How much of a role do social class and wealth play in shaping the moral compasses of the characters in An Ideal Husband?

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In his play An Ideal Husband, Oscar Wilde portrays his contemporary England. It is possible to discern the author’s attitude to his society from the title of the play. We observe a seemingly ideal society.

However, as the plot develops, it becomes obvious that the “ideal” society is founded on lies and manipulation. The Chilterns and those who have come to their reception represent a microcosm of the English society. The head of the family turns out to be a swindler. Sir Robert has pulled off a shady deal that brought him fortune and a high government position. His marriage to Gertrude has helped him secure an image of an honest gentleman.

Wilde points out that moral degradation has affected not only men but also women. Mrs. Cheveley does not look very much like an honest mother and wife. This lady is unscrupulous and loses no opportunity to line her pockets. This is an epitome of a modern woman who needs neither a husband as protector nor a family. Such a woman will not wait until a wealthy man proposes to her. Rather, she will offer marriage to him. And if he rejects the offer, she will find another way to succeed. However, there are women among the characters of the play who stay within the traditional perceptions of their role in the society. Such are Gertrude and Mabel.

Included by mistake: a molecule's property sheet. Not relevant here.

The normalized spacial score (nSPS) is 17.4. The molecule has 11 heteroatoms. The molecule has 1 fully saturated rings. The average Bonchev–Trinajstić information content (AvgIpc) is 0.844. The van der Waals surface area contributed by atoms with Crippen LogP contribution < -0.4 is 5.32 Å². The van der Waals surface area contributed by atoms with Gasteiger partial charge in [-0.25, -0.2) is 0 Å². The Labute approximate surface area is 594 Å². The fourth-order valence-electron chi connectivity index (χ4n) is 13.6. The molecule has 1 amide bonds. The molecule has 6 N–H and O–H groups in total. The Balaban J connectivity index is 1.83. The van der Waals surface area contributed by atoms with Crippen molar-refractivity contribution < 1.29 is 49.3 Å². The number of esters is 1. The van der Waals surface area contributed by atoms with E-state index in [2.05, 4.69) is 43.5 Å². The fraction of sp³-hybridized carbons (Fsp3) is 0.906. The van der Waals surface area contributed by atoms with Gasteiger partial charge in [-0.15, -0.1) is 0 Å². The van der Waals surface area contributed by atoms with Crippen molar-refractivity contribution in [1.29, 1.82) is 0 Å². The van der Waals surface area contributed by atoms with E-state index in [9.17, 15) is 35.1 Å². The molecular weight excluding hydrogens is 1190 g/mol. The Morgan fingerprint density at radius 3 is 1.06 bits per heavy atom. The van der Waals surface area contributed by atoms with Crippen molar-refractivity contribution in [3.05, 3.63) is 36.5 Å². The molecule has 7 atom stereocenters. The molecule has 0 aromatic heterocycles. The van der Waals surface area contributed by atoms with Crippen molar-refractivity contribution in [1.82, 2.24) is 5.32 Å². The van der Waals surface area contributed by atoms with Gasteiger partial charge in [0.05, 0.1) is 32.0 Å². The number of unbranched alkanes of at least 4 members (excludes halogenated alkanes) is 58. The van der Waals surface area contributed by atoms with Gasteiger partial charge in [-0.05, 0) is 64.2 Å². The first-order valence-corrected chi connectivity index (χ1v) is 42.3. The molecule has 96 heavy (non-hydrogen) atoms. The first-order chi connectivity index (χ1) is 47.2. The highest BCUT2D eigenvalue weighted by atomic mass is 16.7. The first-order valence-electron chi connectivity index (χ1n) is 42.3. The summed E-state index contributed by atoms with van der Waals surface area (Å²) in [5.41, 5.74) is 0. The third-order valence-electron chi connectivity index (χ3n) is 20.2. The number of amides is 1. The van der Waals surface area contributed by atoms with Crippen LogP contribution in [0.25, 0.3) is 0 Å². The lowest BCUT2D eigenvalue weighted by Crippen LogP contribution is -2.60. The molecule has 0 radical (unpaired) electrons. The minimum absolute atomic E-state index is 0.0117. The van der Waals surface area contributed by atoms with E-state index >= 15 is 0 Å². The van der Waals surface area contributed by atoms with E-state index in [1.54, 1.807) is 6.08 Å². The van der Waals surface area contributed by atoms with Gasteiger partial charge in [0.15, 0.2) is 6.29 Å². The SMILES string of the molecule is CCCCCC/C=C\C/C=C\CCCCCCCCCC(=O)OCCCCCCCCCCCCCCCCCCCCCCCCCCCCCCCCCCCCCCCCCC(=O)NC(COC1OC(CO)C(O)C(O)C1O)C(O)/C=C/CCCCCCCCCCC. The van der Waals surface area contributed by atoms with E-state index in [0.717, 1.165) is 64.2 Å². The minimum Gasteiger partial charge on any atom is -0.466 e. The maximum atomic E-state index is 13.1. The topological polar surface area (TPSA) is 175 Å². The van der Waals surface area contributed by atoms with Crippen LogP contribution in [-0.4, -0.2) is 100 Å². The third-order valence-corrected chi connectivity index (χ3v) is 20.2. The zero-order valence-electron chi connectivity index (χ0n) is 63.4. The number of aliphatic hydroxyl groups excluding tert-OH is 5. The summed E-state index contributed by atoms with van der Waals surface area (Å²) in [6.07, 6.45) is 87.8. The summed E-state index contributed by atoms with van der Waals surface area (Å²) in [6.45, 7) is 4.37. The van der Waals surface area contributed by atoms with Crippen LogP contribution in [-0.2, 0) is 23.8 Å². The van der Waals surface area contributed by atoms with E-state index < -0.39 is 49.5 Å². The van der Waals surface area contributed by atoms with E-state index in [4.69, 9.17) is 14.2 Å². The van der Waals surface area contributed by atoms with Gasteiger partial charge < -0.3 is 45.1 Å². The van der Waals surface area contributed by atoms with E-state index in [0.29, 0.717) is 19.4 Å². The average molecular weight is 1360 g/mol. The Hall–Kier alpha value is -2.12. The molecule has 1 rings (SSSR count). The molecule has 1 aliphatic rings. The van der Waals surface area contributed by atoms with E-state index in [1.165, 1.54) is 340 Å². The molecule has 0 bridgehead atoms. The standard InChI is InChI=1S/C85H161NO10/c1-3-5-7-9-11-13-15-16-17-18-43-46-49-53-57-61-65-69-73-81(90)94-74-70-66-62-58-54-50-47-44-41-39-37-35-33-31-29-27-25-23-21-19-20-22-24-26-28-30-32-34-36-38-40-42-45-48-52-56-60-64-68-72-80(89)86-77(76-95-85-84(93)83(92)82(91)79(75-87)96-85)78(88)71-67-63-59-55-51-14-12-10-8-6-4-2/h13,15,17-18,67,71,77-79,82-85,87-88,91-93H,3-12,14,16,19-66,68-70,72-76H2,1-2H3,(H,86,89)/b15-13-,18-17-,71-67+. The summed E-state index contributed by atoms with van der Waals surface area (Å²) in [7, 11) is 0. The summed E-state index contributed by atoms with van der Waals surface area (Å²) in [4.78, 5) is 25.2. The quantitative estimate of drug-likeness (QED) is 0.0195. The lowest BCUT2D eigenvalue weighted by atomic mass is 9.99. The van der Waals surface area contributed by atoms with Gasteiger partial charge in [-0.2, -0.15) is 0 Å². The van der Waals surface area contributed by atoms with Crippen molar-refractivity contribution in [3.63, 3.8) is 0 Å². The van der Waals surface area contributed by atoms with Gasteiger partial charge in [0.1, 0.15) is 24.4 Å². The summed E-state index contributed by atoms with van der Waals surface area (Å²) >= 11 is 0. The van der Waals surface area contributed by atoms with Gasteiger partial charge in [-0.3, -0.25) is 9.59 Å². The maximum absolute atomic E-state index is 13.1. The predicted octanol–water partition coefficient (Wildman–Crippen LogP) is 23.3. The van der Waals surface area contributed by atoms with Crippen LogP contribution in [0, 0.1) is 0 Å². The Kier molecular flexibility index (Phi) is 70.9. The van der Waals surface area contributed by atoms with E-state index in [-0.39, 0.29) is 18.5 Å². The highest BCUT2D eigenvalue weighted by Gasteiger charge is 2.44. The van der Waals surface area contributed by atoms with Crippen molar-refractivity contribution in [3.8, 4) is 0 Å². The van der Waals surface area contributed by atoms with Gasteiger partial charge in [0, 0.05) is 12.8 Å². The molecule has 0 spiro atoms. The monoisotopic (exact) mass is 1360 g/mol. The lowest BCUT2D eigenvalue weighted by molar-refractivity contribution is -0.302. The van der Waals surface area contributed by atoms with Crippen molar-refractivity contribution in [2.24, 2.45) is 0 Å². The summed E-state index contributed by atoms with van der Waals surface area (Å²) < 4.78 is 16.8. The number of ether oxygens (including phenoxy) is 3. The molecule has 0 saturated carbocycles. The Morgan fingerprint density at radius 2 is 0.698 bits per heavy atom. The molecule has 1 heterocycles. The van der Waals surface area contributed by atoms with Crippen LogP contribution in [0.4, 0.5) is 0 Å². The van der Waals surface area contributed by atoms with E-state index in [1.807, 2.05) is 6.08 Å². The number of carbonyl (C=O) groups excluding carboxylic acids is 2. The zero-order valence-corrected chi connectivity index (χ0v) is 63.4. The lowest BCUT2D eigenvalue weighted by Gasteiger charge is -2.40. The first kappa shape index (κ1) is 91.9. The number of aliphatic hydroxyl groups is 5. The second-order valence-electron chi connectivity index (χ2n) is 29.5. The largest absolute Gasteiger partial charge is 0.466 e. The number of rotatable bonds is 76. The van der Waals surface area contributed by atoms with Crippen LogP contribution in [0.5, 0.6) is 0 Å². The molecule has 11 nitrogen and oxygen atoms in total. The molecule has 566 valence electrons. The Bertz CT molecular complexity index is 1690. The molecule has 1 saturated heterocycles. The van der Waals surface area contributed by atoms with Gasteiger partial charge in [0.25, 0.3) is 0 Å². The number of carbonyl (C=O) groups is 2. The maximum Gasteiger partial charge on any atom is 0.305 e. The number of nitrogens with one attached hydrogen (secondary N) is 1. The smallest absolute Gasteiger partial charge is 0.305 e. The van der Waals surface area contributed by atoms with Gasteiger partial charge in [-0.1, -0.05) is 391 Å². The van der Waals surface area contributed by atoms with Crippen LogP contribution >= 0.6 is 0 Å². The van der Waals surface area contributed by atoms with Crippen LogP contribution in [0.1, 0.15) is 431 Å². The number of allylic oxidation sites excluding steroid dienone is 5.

Wilde ridicules his contemporaries’ ostentatious righteousness. And though the play has a happy end, the author is well aware of the fact that the reality is the opposite to this comic outcome. The truly virtuous lose, but the treacherous move onward and upward by stealing, deceit, and blackmail.

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